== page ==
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Kalanga culture and the nature of resistance against the Native Land Husbandry Act of 1951 in colonial Zimbabwe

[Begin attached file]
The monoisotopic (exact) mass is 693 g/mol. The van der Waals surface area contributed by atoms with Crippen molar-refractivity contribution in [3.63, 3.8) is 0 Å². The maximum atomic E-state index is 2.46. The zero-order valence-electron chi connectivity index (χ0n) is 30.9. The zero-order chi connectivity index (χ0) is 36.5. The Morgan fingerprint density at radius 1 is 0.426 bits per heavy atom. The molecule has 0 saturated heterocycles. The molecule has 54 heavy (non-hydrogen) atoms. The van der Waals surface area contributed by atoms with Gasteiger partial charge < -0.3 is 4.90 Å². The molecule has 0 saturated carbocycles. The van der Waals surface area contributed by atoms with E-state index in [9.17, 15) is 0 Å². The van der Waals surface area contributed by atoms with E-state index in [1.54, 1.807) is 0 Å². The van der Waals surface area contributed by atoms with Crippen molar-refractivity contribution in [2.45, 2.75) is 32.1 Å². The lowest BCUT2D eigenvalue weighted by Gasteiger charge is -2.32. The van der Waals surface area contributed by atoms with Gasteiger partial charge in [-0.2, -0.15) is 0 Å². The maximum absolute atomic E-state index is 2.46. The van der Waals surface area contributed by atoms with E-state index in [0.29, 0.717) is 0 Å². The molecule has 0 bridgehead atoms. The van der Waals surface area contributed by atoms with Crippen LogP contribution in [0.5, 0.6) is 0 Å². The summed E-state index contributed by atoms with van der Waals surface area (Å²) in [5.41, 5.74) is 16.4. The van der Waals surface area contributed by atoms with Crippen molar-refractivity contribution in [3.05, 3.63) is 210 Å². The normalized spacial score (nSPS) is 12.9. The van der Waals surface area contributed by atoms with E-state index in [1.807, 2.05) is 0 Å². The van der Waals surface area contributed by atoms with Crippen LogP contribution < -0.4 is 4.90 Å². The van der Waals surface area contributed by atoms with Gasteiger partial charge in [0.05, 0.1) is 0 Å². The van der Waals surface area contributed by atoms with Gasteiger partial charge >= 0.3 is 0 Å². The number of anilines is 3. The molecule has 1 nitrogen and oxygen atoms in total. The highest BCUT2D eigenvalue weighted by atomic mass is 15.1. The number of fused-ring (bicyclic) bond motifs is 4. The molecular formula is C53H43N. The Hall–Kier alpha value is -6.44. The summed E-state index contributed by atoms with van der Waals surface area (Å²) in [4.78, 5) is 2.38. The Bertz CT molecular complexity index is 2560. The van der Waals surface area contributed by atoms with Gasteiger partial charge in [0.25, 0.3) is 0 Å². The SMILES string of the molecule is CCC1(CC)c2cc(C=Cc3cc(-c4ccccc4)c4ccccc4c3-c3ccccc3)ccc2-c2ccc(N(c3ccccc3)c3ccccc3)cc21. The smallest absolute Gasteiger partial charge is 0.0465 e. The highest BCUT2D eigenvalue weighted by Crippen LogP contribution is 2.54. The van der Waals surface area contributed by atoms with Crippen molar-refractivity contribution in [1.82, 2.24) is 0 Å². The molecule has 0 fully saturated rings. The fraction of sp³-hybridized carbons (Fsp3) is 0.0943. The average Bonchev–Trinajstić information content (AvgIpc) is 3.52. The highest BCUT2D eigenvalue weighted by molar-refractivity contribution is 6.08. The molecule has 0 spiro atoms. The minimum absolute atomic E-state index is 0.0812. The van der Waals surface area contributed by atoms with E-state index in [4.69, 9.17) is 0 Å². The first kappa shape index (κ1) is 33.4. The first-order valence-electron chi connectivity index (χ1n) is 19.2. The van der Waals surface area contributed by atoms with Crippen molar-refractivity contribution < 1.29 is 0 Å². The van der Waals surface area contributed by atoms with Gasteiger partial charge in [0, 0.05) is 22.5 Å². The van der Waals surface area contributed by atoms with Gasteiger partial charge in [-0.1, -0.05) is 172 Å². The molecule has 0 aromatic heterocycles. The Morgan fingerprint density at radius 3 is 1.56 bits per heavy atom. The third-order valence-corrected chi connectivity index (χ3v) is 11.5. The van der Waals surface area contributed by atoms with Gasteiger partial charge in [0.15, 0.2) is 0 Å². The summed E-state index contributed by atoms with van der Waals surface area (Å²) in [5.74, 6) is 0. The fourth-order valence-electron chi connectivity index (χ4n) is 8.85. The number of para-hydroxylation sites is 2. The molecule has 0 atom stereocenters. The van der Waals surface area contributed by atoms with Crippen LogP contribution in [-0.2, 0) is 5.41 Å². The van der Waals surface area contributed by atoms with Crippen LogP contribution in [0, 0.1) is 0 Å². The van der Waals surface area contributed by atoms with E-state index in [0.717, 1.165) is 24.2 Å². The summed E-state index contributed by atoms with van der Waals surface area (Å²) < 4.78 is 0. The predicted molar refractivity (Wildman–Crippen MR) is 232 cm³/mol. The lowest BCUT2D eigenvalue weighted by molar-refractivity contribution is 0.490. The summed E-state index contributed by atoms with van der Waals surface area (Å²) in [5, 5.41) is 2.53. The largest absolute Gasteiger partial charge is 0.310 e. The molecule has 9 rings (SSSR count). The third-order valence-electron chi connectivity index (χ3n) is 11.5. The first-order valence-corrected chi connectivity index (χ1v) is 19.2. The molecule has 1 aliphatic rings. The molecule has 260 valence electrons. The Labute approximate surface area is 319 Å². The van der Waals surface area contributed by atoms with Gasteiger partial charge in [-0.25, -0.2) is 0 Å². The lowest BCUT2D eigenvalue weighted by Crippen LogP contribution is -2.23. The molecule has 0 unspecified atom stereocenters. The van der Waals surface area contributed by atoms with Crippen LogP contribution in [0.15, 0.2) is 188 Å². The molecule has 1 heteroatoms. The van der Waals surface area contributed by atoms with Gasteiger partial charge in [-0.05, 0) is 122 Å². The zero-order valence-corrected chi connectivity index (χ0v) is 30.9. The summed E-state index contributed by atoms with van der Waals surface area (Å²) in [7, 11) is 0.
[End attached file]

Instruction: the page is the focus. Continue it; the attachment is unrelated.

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In this article the nature of resistance to the implementation of the Native Land Husbandry Act of 1951 (NLHA), popularly known as amagandiya in Bulilimamangwe, in colonial Zimbabwe is explored. It looks at two Kalanga chiefs, Madlambuzi Ncube and Masendu Dube, who were deposed by colonial administrators in the 1950s and replaced by an Ndebele chief, Mpini Ndiweni. It is argued that the implementation of the Act, the demotion of the two Kalanga chiefs and the subsequent imposition of Chief Mpini Ndiweni can be perceived as the imposition of a type of cultural hegemony which was then resisted by the two Kalanga chiefs and their subjects by the reassertion of their own culture and identity in colonial Zimbabwe. It demonstrates how it was not violent or military resistance but rather cultural resistance, which was expressed through various modes, which took the centre stage in challenging both the white colonial government and Ndebele hegemony over the Kalanga. In contributing to the argument over the use of cultural resistance against the NLHA, the article draws from oral interviews which were conducted in Bulilima and Mangwe districts, on archival research and on secondary literature to demonstrate that this cultural resistance drew on a variety of signifiers of Kalanga identity such as Kalanga history, the politics of land, ideas around Kalanga chieftainship, Mwali/Ngwali religion and the possession of cattle.